Urban Sustainability of Santa Monica, California
Urban Sustainability of Santa Monica, California
As the population grows yearly, the environment also has less space for occupancy. Every place gets crowded, not just with people but also with cars coming and going, different stores offering various products, factories, and everything that contributes to pollution. It seems man cannot exist in the world without destroying it. There are resources that continue to decrease and are not even replenished. Sustainability pertains to the ability of the world to sustain its resources. It can also be defined as actively living without depleting resources for the next generation to survive. When people talk about urban sustainability, it means being able to build buildings and structures in cities without getting rid of trees or running out of resources. Challenges exist in an urban environment that is not present in other urban areas. But as each city grows or expands in the area, so does the land decrease in availability for other occupants. That is why it is now common to see among cities with limited land area different buildings which are built higher than the rest just to be able to provide space for other people. Growth in the area of the cities also means reducing the area of the suburbs wherein the edges or boundaries between cities and the suburbs are also drawn further and further apart. This is the biggest challenge in urban development, so it does in urban sustainability (Urban Cities, Sustainable Goals).
The Sustainable Effort in California
Based on the Global Warming Solutions Act of 2006, the State Law of California specifically established a comprehensive program to fight global warming. The said program targets to reduce greenhouse gas emissions from all possible sources around the state. But how does the state ensure that this is implemented? The State of California is the leader in energy efficiency standards and environmental protection. They have identified harmful gases like carbon dioxide, methane, nitrous oxide, sulfur, hexafluoride, hydrofluorocarbons, and perfluorocarbons, as listed in the Kyoto Protocol (Global Warming Solutions Act of 2006).
Santa Monica and the Power of its Community
Santa Monica enables itself to utilize the power of the community to enhance the resources and prevent causing harm to the natural environment and health of the community. At the same time, social and economic benefits are generated. As the guiding principle of the city, effective and sustainable decisions may be achieved, outlined in their Concept of Sustainability Guides City Policy. The city considers it its ultimate priority to protect, preserve and restore the natural environment. The value of environmental quality, economic health, and social equity are all mutually dependent. In making decisions, long-term implication on the sustainability of Santa Monica is considered. They have emphasized community awareness, responsibility, participation, and education as critical elements in achieving a sustainable community. To strengthen its sustainability policies, Santa Monica gives due recognition to its partnership and linkage with regional, national, and global communities. In terms of program implementation, they choose first the issues most important to the community, and the most cost-effective policies are likewise selected. They believed there was no need to spend so much just to ensure the program's success. To control the negative environmental impact, the city commits to strict procurement decisions and collaborates with cross-sector partners to achieve the desired sustainable goals. Precautionary measures guide policymakers as they design and plan for the complementary framework of the sustainability plan. And finally, Santa Monica commits itself to protecting and ensuring the sustainable rights of its residents, natural communities, and ecosystems (Office of Sustainability and the Environment).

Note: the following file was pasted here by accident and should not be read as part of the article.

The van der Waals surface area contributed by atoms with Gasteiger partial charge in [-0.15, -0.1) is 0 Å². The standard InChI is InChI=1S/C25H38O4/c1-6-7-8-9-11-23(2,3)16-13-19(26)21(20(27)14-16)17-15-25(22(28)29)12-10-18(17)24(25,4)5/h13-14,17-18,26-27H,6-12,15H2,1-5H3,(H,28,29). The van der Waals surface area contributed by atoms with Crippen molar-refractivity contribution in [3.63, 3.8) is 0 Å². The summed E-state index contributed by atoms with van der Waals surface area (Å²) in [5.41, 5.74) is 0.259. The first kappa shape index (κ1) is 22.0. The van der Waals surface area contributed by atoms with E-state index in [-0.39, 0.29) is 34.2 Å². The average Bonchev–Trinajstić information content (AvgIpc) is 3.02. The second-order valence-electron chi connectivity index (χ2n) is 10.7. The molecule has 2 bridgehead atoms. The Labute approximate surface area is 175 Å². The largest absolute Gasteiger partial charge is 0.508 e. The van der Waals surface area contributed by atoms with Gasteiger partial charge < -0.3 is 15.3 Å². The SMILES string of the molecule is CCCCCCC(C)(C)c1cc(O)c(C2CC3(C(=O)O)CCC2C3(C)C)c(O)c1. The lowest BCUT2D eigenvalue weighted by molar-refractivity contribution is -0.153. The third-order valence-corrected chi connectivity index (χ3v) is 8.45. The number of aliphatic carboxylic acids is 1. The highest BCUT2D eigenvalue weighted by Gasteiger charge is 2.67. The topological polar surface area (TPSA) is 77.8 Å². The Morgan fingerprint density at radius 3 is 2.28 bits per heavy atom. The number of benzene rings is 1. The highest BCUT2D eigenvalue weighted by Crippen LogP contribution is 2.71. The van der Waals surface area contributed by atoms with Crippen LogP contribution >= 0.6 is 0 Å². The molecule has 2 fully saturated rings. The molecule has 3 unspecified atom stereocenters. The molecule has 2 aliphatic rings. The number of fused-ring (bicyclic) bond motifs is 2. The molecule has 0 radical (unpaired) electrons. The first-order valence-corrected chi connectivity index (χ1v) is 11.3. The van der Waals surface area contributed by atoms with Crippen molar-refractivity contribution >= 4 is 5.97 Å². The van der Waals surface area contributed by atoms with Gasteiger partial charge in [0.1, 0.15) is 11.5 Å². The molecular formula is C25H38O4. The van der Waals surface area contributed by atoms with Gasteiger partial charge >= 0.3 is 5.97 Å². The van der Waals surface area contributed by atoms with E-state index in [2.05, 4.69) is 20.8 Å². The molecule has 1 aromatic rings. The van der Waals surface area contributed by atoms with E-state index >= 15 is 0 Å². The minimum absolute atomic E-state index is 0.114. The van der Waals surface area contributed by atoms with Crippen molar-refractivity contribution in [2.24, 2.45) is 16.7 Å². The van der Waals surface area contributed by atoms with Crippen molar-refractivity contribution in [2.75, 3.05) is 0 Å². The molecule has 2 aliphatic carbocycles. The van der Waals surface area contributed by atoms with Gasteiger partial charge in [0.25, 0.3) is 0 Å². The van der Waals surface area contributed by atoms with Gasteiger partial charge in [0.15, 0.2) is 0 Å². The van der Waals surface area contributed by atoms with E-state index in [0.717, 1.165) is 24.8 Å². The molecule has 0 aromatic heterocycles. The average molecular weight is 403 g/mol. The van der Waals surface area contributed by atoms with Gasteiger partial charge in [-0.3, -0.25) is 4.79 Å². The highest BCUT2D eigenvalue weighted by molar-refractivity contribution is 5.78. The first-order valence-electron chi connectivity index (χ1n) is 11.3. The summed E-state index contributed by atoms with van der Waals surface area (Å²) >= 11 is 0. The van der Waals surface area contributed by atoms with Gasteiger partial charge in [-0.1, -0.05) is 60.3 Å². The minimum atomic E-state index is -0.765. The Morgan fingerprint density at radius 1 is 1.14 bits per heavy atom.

'Santa Monica enables itself to utilize the power of the community in order to enhance the resources and prevent causing harm to the natural environment and health of the community while social and economic benefits are generated.'
As a sign of its commitment to urban sustainability, Santa Monica has crafted their Climate Action Plan, which reflects its course of action toward reducing the gas emissions that contribute to greenhouse effects. From 1990 until 2015, they set their targets from 15% to 20% below the levels in 1990. This was achieved through the effort of the City departments and divisions and the cooperative efforts of the local utilities and State government. Every community member, from residents to business owners and regional partners, took part in reducing carbon dioxide emissions by adopting energy efficiency measures. Some specific actions include the mandatory adoption of solar ordinances and water projects initiated by the Property Assessed Clean Energy program. This has saved the city a total of 279 106 kWh. LEED solar and EV charging plus a thousand bike parking spaces have also been noticeable in the city. The city also had a Bulky Item Collection and Move In/Move Out Program, HHW collection, which reduced the 100, 000 lbs. collected waste from landfills annually. There is also a bike share system and a reduction in water usage, thus decreasing the demand for imported water needs. With the 586 trees planted during the Expo and Esplanade projects, there has been a significant reduction in methane emissions resulting in energy efficiency project savings (Environment, 2015).